Unix / Linux: Display Color Man Pages

by on April 9, 2012 · 9 comments· LAST UPDATED April 9, 2012

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How do I add a bit of color to my man pages under Linux / FreeBSD / Apple OS X / Unix like operating systems?

You can install a page called most. It is a paging program that displays, one windowful at a time, the contents of a file on a terminal.

It pauses after each windowful and prints on the window status line the screen the file name, current line number, and the percentage of the file so far displayed.

How Do I Install most Under FreeBSD?

To install the port, enter:
# cd /usr/ports/sysutils/most/
# make install clean

Alternatively, you can add the binary package called most using the the following command:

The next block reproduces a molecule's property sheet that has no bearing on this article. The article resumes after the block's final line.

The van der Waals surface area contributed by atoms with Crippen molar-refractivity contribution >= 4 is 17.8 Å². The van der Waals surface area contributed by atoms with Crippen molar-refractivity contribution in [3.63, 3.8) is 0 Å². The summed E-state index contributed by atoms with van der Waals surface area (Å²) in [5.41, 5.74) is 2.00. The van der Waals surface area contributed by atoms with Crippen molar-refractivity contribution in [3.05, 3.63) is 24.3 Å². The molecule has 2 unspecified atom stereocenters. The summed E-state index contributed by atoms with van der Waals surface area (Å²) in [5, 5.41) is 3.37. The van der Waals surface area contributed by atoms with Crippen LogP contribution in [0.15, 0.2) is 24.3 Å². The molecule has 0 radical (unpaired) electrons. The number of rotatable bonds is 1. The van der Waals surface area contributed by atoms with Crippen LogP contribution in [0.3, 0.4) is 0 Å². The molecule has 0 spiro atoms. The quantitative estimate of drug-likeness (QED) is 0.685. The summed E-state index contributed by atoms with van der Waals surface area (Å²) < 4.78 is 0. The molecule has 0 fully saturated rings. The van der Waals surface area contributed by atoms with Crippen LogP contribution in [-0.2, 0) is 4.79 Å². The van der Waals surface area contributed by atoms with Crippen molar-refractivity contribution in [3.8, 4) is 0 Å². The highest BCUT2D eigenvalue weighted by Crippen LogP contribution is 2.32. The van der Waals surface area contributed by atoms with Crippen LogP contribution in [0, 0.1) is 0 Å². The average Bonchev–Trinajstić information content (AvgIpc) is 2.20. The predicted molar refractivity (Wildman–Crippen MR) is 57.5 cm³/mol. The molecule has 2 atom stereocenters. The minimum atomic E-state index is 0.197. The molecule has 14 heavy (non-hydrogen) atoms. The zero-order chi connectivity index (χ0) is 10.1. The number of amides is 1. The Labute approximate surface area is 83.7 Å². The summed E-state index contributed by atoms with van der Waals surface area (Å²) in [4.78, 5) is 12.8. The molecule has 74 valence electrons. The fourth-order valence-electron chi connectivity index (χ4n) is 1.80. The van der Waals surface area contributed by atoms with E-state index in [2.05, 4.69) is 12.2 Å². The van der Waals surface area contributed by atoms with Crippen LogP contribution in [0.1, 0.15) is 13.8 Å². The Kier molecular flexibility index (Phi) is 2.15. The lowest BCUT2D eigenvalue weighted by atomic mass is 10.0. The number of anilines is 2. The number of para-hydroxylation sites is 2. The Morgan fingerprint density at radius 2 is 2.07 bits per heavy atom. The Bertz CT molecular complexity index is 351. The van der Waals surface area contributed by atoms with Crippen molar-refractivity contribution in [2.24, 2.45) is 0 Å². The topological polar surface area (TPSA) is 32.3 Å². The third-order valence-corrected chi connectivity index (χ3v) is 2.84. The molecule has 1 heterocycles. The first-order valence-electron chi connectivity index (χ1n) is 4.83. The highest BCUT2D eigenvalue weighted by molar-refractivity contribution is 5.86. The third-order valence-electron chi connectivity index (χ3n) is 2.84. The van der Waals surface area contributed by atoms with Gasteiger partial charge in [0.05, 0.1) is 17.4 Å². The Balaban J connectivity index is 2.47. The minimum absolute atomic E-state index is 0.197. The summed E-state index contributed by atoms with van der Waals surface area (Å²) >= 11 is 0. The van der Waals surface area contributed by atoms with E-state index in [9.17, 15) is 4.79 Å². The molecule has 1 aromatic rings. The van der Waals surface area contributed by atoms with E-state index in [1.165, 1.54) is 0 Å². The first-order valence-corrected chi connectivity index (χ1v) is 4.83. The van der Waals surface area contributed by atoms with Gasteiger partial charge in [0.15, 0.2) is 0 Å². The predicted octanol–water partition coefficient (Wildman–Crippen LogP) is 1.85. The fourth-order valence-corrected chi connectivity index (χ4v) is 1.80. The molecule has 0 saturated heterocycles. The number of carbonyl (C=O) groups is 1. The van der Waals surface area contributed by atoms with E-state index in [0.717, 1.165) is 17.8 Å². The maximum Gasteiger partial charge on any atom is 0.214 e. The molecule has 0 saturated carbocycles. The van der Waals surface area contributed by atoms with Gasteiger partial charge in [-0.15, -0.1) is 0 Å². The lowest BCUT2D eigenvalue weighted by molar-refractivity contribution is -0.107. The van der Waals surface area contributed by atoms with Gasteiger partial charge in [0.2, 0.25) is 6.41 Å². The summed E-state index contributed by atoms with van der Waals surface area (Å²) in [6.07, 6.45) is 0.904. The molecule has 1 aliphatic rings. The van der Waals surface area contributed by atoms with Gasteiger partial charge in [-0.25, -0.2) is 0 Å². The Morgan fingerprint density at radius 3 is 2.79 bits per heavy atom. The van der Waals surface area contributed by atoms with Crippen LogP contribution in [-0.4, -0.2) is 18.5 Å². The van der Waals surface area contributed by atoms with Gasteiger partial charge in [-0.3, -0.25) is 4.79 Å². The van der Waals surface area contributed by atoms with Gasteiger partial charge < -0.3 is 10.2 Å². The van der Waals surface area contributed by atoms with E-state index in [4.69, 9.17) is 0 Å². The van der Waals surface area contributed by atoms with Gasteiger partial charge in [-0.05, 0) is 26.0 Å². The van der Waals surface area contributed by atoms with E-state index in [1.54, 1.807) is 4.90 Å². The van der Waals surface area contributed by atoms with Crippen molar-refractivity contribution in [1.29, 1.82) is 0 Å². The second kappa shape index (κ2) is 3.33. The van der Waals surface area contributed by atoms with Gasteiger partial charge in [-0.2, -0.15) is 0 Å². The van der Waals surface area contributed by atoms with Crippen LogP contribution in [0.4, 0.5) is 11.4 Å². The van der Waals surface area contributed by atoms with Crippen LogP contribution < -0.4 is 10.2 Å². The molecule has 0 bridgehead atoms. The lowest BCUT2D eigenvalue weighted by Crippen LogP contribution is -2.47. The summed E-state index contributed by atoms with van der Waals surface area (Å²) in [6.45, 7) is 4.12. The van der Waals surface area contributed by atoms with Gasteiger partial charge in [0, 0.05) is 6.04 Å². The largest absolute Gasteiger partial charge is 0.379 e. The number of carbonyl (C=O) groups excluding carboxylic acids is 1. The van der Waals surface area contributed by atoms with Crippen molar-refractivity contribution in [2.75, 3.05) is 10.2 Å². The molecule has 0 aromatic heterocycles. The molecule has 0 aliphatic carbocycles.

# pkg_add -r most

How Do I Install most Under Debian / Ubuntu Linux?

Type the following command:
# apt-get install most

How Do I Install most Under Fedora / RHEL / SL / CentOS Linux?

Make sure RPMForge repo is configured. Type the following command to install the same:
# yum install most

How Do I Use most Command?

Type the following command to set PAGER bash shell variable, enter:

export PAGER="most"


export PAGER="/usr/bin/most -s"

I recommend that you modify and setup environment variable called PAGER in ~/.bashrc file.

A Note About CSH / TCSH Shell Users

CSH / tcsh shell users, type the following command:

setenv PAGER /usr/local/bin/most

Try viewing man for any command. To view the man page of Linux date command, enter:
$ man date
Sample outputs:

Unix / Linux: View Colour Man Pages

Fig.: Unix / Linux: Color man pages with most command

most Command Summary

  Q                      Quit MOST.
  :N,:n                  Quit this file and view next.
                            (Use UP/DOWN arrow keys to select next file.)
  SPACE, D              *Scroll down one Screen.
  U, DELETE             *Scroll Up one screen.
  RETURN, DOWN          *Move Down one line.
  UP                    *Move Up one line.
  T                      Goto Top of File.
  B                      Goto Bottom of file.